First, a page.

Monday, March 3, 2008

Animals in Literature

It's Read Across America week! The NEA (National Education Association) celebrates Dr. Seuss's birthday by encouraging all of us, especially children, to open a book and have a good read. Here at The Jungle Store, we're going to celebrate by remembering some of our favorite children's books and the animal characters that made them so special.

Let's start with a Dr. Seuss classic - Horton Hears a Who.

Horton is an elephant who lives in the Jungle of Nool. The Whos are a race of people living on a dust speck. They ask Horton for his help and protection. Horton is the only one who hears them, and he does defend them, against a buzzard, some apes and a sour kangaroo.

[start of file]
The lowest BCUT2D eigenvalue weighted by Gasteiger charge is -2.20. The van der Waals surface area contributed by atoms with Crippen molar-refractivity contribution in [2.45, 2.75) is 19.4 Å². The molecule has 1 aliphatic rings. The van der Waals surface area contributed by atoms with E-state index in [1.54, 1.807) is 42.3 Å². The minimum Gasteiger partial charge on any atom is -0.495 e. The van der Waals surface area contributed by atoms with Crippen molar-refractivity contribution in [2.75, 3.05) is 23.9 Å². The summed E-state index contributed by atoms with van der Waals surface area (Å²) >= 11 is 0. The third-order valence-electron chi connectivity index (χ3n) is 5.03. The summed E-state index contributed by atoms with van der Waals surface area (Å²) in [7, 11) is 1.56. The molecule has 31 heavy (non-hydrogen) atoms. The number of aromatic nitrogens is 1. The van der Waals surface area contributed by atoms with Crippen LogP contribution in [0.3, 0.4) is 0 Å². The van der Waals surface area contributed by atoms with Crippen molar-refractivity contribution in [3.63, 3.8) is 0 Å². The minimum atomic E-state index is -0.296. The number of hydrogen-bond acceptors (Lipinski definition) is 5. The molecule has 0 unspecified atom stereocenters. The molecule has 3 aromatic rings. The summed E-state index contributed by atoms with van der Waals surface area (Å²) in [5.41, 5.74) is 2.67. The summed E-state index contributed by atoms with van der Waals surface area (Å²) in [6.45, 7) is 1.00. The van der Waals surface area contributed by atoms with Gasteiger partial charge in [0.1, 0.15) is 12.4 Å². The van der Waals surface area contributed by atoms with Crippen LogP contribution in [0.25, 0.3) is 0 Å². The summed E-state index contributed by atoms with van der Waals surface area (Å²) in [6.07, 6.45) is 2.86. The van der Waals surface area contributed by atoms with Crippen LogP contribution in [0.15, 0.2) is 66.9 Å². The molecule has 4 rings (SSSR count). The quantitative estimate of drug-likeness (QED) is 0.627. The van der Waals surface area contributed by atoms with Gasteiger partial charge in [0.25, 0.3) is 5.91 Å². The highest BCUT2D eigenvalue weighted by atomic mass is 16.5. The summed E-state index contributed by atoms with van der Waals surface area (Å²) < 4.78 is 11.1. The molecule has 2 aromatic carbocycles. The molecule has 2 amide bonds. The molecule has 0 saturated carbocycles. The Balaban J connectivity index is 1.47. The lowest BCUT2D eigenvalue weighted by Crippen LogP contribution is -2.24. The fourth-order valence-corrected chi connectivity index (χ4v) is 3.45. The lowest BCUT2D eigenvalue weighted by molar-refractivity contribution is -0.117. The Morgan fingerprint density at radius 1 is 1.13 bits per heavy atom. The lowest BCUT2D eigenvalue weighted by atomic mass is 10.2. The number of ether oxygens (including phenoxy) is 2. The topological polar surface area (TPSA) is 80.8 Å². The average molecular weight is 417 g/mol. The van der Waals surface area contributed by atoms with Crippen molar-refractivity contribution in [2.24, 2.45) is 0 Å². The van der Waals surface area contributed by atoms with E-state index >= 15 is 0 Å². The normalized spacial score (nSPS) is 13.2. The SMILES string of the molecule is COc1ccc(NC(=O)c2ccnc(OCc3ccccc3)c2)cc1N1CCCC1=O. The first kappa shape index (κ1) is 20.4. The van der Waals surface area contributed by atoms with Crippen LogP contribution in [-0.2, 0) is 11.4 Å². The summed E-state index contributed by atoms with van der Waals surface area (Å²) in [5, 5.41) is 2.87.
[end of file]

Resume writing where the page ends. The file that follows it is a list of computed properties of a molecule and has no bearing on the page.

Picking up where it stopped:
Elephants are social and gregarious creatures. Although their sense of smell is keenest, they communicate with one another by sound. Elephants produce a number of sounds, but perhaps the most interesting is a low-frequency vocalization that lets herds and individual elephants keep in contact with each other. These sounds are loud and can be heard for 5 or 6 miles. But not by the human ear. To humans, the elephants aren't making any sounds at all.

So here's to elephants who listen so well they hear things we don't, perhaps even Whos. And here's to Horton who taught us, "a person's a person. No matter how small."

1 comment:

Anonymous said...

Horton Hears a Who is a great read---even for adults.